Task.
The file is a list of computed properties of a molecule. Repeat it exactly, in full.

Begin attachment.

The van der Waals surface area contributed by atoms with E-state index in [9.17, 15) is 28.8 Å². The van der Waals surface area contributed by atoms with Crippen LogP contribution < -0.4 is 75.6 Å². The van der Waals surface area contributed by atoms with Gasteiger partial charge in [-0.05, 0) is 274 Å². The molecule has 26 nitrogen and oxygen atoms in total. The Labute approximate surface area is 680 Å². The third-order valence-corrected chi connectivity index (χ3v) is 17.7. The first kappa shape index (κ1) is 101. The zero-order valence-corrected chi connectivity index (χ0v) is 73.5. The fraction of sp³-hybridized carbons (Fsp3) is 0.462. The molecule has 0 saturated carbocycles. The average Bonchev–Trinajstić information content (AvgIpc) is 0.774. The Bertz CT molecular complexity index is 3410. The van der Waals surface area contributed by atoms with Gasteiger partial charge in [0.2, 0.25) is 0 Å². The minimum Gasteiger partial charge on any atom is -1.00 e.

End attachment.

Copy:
The van der Waals surface area contributed by atoms with E-state index in [9.17, 15) is 28.8 Å². The van der Waals surface area contributed by atoms with Crippen LogP contribution < -0.4 is 75.6 Å². The van der Waals surface area contributed by atoms with Gasteiger partial charge in [-0.05, 0) is 274 Å². The molecule has 26 nitrogen and oxygen atoms in total. The Labute approximate surface area is 680 Å². The third-order valence-corrected chi connectivity index (χ3v) is 17.7. The first kappa shape index (κ1) is 101. The zero-order valence-corrected chi connectivity index (χ0v) is 73.5. The fraction of sp³-hybridized carbons (Fsp3) is 0.462. The molecule has 0 saturated carbocycles. The average Bonchev–Trinajstić information content (AvgIpc) is 0.774. The Bertz CT molecular complexity index is 3410. The van der Waals surface area contributed by atoms with Gasteiger partial charge in [0.2, 0.25) is 0 Å². The minimum Gasteiger partial charge on any atom is -1.00 e.